Content Assessment: Cyber Insurance and the Challenge of Cybersecurity
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Industry Research from RUSI* (Jamie MacColl, Jason R C Nurse, and James Sullivan)
Cyber Insurance and the Cyber Security Challenge
Cyber risk poses a complicated and growing challenge for governments, businesses, and consumers. Shared under Creative Commons License via the Royal United Services Institute for Defence and Security Studies (RUSI), the following paper explores cyber insurance’s potential contribution to solving this problem.
Governments and Businesses are struggling to cope with the scale and complexity of managing cyber risk. Over the last year, remote working, rapid digitalization and the need for increased connectivity have emphasized the cyber security challenge. As the pursuit of approaches to prevent, mitigate and recover from malicious cyber activity has progressed, one tool that has gained traction is cyber insurance. If it can follow the path of other insurance classes, it could play a significant role in managing digital risk.
This paper explores whether cyber insurance can incentivize better cyber security practices among policyholders. It finds that the shortcomings of cyber insurance mean that its contribution to improving cyber security practices is more limited than policymakers and businesses might hope. Although several means by which cyber insurance can incentivise better cyber security practices are identified, they have significant limitations. Interviewees from across government, industry and business consistently stated that the positive effects of cyber insurance on cyber security have yet to fully materialize. While some mature insurers are moving in the right direction, cyber insurance as a whole is still struggling to move from theory into practice when it comes to incentivizing cyber security.
If this is to change, the insurance industry must overcome significant challenges. One is the competitiveness of the nascent cyber insurance market over the last two decades. Most of the market has used neither carrots (financial incentives) nor sticks (security obligations) to improve the cyber security practices of policyholders. The industry is also struggling to collect and share reliable cyber risk data that can inform underwriting and risk modeling. The difficulties inherent in understanding cyber risk, which is anthropogenic and systemic, mean insurers and reinsurers are unable to accurately quantify its causes and effects. This limits insurers’ ability to accurately assess an organization’s risk profile or security practices and price policy premiums accordingly. The specter of systemic incidents such as NotPetya and SolarWinds has also limited the availability of capital for cyber insurance markets.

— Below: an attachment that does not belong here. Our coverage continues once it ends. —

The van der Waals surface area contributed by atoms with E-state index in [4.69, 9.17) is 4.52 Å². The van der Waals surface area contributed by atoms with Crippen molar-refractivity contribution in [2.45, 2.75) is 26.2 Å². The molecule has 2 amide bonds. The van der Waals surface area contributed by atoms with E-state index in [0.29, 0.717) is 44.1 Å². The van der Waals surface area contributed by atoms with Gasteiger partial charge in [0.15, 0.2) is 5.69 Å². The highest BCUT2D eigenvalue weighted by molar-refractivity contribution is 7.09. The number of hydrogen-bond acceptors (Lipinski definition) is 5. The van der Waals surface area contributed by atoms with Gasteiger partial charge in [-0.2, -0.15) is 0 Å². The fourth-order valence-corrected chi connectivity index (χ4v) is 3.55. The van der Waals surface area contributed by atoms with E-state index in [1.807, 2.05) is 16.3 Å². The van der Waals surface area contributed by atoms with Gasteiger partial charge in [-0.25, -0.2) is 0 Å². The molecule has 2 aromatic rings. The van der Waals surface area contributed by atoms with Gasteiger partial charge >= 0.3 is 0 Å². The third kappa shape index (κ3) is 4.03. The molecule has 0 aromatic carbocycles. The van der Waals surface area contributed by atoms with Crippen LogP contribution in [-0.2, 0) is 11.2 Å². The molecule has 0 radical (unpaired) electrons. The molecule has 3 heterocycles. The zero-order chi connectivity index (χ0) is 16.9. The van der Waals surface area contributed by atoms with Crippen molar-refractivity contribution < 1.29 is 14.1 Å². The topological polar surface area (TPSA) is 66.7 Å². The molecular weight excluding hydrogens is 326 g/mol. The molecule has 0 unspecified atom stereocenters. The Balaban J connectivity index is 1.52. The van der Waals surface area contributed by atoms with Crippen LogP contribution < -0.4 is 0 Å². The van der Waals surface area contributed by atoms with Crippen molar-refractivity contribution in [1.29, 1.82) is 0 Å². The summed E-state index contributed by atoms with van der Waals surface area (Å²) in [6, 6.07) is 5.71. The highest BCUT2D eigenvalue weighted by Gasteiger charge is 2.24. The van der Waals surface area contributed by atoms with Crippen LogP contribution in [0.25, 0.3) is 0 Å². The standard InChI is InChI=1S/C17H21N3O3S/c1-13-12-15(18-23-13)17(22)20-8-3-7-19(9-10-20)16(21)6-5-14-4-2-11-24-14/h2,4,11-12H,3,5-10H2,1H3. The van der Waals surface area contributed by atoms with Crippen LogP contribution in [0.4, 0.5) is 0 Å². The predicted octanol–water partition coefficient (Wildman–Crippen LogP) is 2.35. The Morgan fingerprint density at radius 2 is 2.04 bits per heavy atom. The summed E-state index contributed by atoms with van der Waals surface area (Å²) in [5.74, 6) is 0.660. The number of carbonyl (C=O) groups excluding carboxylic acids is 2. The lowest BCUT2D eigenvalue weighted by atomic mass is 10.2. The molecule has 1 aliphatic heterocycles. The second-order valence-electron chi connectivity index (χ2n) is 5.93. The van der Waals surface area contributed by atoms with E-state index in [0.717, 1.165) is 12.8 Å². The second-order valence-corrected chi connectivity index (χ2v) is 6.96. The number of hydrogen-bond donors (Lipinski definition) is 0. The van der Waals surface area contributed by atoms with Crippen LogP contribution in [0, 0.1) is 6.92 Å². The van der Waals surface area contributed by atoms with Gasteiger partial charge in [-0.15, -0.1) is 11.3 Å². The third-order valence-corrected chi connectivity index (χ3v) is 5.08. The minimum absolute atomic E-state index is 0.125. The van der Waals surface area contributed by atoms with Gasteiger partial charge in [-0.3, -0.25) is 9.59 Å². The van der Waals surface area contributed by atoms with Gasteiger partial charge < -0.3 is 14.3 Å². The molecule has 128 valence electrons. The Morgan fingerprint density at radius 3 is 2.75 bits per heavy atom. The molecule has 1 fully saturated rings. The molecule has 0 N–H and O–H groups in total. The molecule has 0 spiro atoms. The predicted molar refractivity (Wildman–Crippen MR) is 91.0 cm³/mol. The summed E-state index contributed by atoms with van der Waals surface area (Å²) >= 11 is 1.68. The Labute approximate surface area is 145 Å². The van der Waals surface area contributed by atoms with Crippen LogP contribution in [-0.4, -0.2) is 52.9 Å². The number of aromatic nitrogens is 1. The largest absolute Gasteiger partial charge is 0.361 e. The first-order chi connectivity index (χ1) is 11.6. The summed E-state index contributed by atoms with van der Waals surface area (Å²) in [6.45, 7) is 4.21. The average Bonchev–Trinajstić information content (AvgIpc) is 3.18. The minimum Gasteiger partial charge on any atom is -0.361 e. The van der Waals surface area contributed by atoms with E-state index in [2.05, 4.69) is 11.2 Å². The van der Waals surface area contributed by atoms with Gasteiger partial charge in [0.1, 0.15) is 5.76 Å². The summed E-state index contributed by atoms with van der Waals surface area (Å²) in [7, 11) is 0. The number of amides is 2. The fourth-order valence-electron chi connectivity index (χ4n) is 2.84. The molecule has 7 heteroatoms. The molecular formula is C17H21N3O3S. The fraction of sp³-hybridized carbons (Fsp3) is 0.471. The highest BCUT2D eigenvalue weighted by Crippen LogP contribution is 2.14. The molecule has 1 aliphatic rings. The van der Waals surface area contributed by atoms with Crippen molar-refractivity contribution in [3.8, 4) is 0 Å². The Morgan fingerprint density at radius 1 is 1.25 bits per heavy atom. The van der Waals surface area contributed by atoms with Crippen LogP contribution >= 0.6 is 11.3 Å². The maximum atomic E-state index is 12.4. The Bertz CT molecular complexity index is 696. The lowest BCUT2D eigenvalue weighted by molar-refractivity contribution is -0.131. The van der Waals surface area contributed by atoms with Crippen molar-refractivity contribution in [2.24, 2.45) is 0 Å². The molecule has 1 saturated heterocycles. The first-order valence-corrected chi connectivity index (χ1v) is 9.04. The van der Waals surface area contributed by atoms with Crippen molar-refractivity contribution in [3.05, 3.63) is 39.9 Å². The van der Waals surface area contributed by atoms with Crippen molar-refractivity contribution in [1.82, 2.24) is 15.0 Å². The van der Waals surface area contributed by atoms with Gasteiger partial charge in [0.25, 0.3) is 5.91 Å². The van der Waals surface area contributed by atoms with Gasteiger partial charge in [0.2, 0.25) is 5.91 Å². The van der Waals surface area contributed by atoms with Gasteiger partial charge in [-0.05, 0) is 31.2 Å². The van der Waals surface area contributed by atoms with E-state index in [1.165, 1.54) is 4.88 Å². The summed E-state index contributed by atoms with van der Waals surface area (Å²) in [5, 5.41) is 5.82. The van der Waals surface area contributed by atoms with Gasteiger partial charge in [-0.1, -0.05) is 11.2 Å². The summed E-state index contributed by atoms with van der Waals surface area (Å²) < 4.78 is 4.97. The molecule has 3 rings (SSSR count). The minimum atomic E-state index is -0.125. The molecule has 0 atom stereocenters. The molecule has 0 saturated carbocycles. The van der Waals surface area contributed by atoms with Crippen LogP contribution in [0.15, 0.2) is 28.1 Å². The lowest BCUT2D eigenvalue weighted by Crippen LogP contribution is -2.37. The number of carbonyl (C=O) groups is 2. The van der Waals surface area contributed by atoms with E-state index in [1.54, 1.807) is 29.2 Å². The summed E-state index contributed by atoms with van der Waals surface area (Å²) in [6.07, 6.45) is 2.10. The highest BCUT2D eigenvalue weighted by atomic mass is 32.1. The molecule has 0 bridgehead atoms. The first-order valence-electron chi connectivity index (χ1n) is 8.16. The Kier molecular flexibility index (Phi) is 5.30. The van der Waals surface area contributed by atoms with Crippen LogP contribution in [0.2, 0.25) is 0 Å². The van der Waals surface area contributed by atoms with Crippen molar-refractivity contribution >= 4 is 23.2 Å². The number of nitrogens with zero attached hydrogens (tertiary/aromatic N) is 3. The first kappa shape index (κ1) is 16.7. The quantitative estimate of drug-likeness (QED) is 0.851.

However, the most pressing challenge currently facing the industry is ransomware. Although it is a societal problem, cyber insurers have received considerable criticism for facilitating ransom payments to cybercriminals. These add fuel to the fire by incentivizing cybercriminals’ engagement in ransomware operations and enabling existing operators to invest in and expand their capabilities. Growing losses from ransomware attacks have also emphasized that the current reality is not sustainable for insurers either.
To overcome these challenges and champion the positive effects of cyber insurance, this paper calls for a series of interventions from government and industry. Some in the industry favor allowing the market to mature on its own, but it will not be possible to rely on changing market forces alone. To date, the UK government has taken a light-touch approach to the cyber insurance industry. With the market undergoing changes amid growing losses, more coordinated action by government and regulators is necessary to help the industry reach its full potential.
The interventions recommended here are still relatively light, and reflect the fact that cyber insurance is only a potential incentive for managing societal cyber risk. They include: developing guidance for minimum security standards for underwriting; expanding data collection and data sharing; mandating cyber insurance for government suppliers; and creating a new collaborative approach between insurers and intelligence and law enforcement agencies around ransomware.
Finally, although a well-functioning cyber insurance industry could improve cyber security practices on a societal scale, it is not a silver bullet for the cyber security challenge. It is important to remember that the primary purpose of cyber insurance is not to improve cyber security, but to transfer residual risk. As such, it should be one of many tools that governments and businesses can draw on to manage cyber risk more effectively.
Cyber Insurance and the Cyber Security Challenge
Note: The Royal United Services Institute (RUSI) is the world’s oldest and the UK’s leading defence and security think tank. Its mission is to inform, influence and enhance public debate on a safer and more stable world. RUSI is a research-led institute, producing independent, practical and innovative analysis to address today’s complex challenges.